Although Bitcoin has shown a consistent recovery in its prices this year, it is still significantly lower than its record high of $68,000 in November 2021 and has not yet reached its pre-crypto winter levels following the Terra stablecoin failure. Nonetheless, the recent price surge has prompted speculation of a new cryptocurrency boom, as a result of the ripple effects of the Silicon Valley Bank collapse and the widespread contagion it triggered across financial markets. This has led some cryptocurrency enthusiasts to seek refuge in Bitcoin as a means of safeguarding against the possibility of a complete collapse of the traditional “fiat” economy.
Kenya’s Victory Farms raises $35m for East Africa expansion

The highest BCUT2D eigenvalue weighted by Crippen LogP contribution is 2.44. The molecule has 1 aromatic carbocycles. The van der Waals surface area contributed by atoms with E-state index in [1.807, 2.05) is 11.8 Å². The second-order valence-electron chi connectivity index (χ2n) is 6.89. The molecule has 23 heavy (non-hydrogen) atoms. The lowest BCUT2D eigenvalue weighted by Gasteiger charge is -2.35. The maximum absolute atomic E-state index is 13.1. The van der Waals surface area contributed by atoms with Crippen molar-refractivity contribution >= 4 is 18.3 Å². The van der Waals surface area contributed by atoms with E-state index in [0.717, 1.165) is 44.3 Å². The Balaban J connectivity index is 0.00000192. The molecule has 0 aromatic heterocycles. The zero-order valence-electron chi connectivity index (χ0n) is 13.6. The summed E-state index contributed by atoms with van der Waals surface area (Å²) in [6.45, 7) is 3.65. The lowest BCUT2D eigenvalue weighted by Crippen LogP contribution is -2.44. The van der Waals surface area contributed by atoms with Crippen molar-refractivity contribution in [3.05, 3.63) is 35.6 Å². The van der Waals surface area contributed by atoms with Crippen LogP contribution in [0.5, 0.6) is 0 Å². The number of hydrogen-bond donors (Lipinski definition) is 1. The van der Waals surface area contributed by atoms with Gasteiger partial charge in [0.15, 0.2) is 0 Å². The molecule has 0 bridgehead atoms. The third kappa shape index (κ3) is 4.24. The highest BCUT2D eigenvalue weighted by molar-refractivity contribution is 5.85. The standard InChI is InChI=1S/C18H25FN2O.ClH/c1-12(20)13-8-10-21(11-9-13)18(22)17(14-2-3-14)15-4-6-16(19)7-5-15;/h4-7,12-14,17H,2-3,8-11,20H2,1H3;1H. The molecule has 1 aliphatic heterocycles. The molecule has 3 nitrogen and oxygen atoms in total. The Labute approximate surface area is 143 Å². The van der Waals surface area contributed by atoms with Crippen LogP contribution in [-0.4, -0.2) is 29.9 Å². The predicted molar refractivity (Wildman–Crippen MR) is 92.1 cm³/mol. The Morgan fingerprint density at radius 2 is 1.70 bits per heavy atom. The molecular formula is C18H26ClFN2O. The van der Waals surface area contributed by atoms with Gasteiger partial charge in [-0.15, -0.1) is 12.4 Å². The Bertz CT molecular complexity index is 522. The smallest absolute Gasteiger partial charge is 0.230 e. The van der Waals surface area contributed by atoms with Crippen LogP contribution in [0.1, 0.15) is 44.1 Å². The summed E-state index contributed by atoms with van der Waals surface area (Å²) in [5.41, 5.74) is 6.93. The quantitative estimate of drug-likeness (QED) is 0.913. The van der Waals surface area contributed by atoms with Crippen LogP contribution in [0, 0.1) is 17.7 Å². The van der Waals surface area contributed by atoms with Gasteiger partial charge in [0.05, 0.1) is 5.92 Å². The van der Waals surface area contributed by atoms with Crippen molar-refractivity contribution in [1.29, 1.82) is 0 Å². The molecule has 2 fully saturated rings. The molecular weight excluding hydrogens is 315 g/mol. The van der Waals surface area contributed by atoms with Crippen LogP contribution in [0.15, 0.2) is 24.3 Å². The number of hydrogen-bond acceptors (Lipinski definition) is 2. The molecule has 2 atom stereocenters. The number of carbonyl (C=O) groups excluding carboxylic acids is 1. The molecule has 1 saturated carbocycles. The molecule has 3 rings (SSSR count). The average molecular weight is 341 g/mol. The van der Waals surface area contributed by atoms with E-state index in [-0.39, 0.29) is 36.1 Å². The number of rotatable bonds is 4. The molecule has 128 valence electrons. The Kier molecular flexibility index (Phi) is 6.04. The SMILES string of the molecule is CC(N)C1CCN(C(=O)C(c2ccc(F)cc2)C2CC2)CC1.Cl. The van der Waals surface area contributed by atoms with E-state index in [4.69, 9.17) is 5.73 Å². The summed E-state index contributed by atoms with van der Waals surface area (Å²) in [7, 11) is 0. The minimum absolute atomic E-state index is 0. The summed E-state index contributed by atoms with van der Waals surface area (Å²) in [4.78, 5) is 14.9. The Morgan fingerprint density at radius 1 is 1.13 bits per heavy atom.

- Victory Farms, a Kenya-based aquaculture startup, has raised $35 million in a Series B round.
- The Series B round was led by Creadev and saw participation from the Acumen Resilient Agriculture Fund (ARAF), DOB Equity, Endeavor Catalyst Fund, and Hesabu Capital.
- The startup says it will use the funding to finance the expansion of its operations in Kenya and Rwanda and potential entry into Ethiopia, Uganda, and Tanzania.
The East African fish supply deficit is one of the greatest supply-demand imbalances in the global food system today. Regional governments estimate a supply gap of 1 million tonnes of fish per annum. The aquaculture industry supplies meet a mere 3% of the deficit. Victory Farms presents a scalable solution to East Africa’s nutritional security challenge and also claims to mitigate East Africa’s climate change problem. The startup estimates that, at its current capacity, it is preventing at least 160 thousand metric tons of carbon dioxide emissions by shifting consumers to fish.